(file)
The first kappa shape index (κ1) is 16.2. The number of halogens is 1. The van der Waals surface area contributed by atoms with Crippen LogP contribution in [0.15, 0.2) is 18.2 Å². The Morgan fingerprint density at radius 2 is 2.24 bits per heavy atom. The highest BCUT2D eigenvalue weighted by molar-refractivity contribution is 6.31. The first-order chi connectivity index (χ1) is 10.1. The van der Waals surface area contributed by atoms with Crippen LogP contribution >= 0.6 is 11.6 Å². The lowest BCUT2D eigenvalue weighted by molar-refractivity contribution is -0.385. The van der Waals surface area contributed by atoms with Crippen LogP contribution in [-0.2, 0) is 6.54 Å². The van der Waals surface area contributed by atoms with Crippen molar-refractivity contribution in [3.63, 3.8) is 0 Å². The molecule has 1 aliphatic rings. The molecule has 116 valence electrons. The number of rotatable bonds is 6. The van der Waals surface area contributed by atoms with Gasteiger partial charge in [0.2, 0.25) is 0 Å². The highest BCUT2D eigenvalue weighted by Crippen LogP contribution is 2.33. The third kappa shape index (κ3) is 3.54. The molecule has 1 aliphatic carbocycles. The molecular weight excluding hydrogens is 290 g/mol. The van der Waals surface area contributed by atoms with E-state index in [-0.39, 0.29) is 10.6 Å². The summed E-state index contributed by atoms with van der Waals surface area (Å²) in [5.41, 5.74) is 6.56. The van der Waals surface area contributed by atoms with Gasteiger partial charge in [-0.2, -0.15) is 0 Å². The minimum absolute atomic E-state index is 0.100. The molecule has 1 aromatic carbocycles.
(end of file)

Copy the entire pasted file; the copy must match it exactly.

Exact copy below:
The first kappa shape index (κ1) is 16.2. The number of halogens is 1. The van der Waals surface area contributed by atoms with Crippen LogP contribution in [0.15, 0.2) is 18.2 Å². The Morgan fingerprint density at radius 2 is 2.24 bits per heavy atom. The highest BCUT2D eigenvalue weighted by molar-refractivity contribution is 6.31. The first-order chi connectivity index (χ1) is 10.1. The van der Waals surface area contributed by atoms with Crippen LogP contribution >= 0.6 is 11.6 Å². The lowest BCUT2D eigenvalue weighted by molar-refractivity contribution is -0.385. The van der Waals surface area contributed by atoms with Crippen LogP contribution in [-0.2, 0) is 6.54 Å². The van der Waals surface area contributed by atoms with Crippen molar-refractivity contribution in [3.63, 3.8) is 0 Å². The molecule has 1 aliphatic rings. The molecule has 116 valence electrons. The number of rotatable bonds is 6. The van der Waals surface area contributed by atoms with Gasteiger partial charge in [0.2, 0.25) is 0 Å². The highest BCUT2D eigenvalue weighted by Crippen LogP contribution is 2.33. The third kappa shape index (κ3) is 3.54. The molecule has 1 aliphatic carbocycles. The molecular weight excluding hydrogens is 290 g/mol. The van der Waals surface area contributed by atoms with E-state index in [-0.39, 0.29) is 10.6 Å². The summed E-state index contributed by atoms with van der Waals surface area (Å²) in [5.41, 5.74) is 6.56. The van der Waals surface area contributed by atoms with Gasteiger partial charge in [-0.2, -0.15) is 0 Å². The minimum absolute atomic E-state index is 0.100. The molecule has 1 aromatic carbocycles.